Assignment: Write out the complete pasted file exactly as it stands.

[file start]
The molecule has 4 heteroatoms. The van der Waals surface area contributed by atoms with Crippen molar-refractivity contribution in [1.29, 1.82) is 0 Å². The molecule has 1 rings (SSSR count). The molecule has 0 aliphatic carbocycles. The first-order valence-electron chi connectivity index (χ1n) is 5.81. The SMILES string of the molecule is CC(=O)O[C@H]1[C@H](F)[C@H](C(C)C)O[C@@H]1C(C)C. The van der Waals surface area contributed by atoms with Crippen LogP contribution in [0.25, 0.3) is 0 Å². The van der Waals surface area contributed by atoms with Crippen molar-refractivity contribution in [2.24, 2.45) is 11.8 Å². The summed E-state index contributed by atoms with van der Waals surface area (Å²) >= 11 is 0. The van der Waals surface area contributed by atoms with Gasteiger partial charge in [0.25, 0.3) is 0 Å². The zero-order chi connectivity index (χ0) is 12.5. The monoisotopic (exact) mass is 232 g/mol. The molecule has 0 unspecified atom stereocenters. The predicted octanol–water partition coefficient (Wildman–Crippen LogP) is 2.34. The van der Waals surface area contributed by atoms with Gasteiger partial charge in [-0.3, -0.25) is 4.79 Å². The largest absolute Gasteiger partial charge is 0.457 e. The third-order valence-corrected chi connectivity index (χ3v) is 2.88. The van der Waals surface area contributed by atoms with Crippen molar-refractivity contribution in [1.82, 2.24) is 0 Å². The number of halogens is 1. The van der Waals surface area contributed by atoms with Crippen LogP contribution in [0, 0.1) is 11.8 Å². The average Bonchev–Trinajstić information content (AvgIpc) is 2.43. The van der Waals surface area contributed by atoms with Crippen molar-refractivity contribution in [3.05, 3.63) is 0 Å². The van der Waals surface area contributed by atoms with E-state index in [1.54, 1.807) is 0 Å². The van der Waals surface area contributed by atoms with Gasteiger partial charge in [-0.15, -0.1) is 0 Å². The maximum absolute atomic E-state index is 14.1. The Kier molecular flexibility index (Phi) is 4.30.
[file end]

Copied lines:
The molecule has 4 heteroatoms. The van der Waals surface area contributed by atoms with Crippen molar-refractivity contribution in [1.29, 1.82) is 0 Å². The molecule has 1 rings (SSSR count). The molecule has 0 aliphatic carbocycles. The first-order valence-electron chi connectivity index (χ1n) is 5.81. The SMILES string of the molecule is CC(=O)O[C@H]1[C@H](F)[C@H](C(C)C)O[C@@H]1C(C)C. The van der Waals surface area contributed by atoms with Crippen LogP contribution in [0.25, 0.3) is 0 Å². The van der Waals surface area contributed by atoms with Crippen molar-refractivity contribution in [2.24, 2.45) is 11.8 Å². The summed E-state index contributed by atoms with van der Waals surface area (Å²) >= 11 is 0. The van der Waals surface area contributed by atoms with Gasteiger partial charge in [0.25, 0.3) is 0 Å². The zero-order chi connectivity index (χ0) is 12.5. The monoisotopic (exact) mass is 232 g/mol. The molecule has 0 unspecified atom stereocenters. The predicted octanol–water partition coefficient (Wildman–Crippen LogP) is 2.34. The van der Waals surface area contributed by atoms with Gasteiger partial charge in [-0.3, -0.25) is 4.79 Å². The largest absolute Gasteiger partial charge is 0.457 e. The third-order valence-corrected chi connectivity index (χ3v) is 2.88. The van der Waals surface area contributed by atoms with Crippen molar-refractivity contribution in [1.82, 2.24) is 0 Å². The number of halogens is 1. The van der Waals surface area contributed by atoms with Crippen LogP contribution in [0, 0.1) is 11.8 Å². The average Bonchev–Trinajstić information content (AvgIpc) is 2.43. The van der Waals surface area contributed by atoms with Crippen molar-refractivity contribution in [3.05, 3.63) is 0 Å². The van der Waals surface area contributed by atoms with E-state index in [1.54, 1.807) is 0 Å². The van der Waals surface area contributed by atoms with Gasteiger partial charge in [-0.15, -0.1) is 0 Å². The maximum absolute atomic E-state index is 14.1. The Kier molecular flexibility index (Phi) is 4.30.